The danger of zoonoses
Sharing a roof with any animal requires strict rules of hygiene; otherwise, we risk becoming the new host environment of a panoply of viruses and bacteria. Zoonoses are diseases and infections transmitted from vertebrate animals to humans, and vice-versa.
Salmonella poisoning is the zoonose most often transmitted by reptiles; close to 90% of those in captivity are said to carry the bacterium responsible, but do not manifest any symptoms. In humans the infection causes a potentially fatal gastroenteritis. Transmission occurs through contact with reptile feces.
The transmission of salmonella from reptiles to humans was closely studied during the 1970s in the United States, when an outbreak among young children occurred during the massive introduction of Red-eared Sliders into American homes. Over a period of 10 years, scientists listed 280,000 cases of infection from the Salmonella bacterium in children under 10 who owned a small aquatic turtle.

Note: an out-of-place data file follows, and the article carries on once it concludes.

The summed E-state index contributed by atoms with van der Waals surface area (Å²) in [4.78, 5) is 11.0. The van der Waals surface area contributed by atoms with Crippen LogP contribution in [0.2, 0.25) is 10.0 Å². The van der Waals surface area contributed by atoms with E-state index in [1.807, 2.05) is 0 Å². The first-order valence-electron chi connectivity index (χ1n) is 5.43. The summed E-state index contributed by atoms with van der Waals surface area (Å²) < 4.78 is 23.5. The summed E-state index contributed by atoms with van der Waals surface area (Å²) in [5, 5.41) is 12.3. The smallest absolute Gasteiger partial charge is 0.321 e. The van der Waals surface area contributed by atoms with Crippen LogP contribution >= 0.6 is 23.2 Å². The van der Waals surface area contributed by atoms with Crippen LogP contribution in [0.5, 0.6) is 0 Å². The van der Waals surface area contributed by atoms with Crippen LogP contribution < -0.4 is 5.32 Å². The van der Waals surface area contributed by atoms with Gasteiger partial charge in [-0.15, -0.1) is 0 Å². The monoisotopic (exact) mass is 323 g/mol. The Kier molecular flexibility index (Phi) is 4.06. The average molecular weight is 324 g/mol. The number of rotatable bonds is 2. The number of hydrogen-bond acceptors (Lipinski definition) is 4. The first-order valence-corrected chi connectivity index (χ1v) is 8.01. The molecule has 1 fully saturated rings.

Bird feces make a formidable nest of bacteria as well. Psittacosis, also known as "parrot disease", is transmitted to humans through contact with feathers or infected tissues, or simply by breathing in contaminated air. Symptoms are flu-like: fever, chills, cough, lack of appetite, nausea, diarrhea, headaches. In rare cases, aggravated symptoms result in death.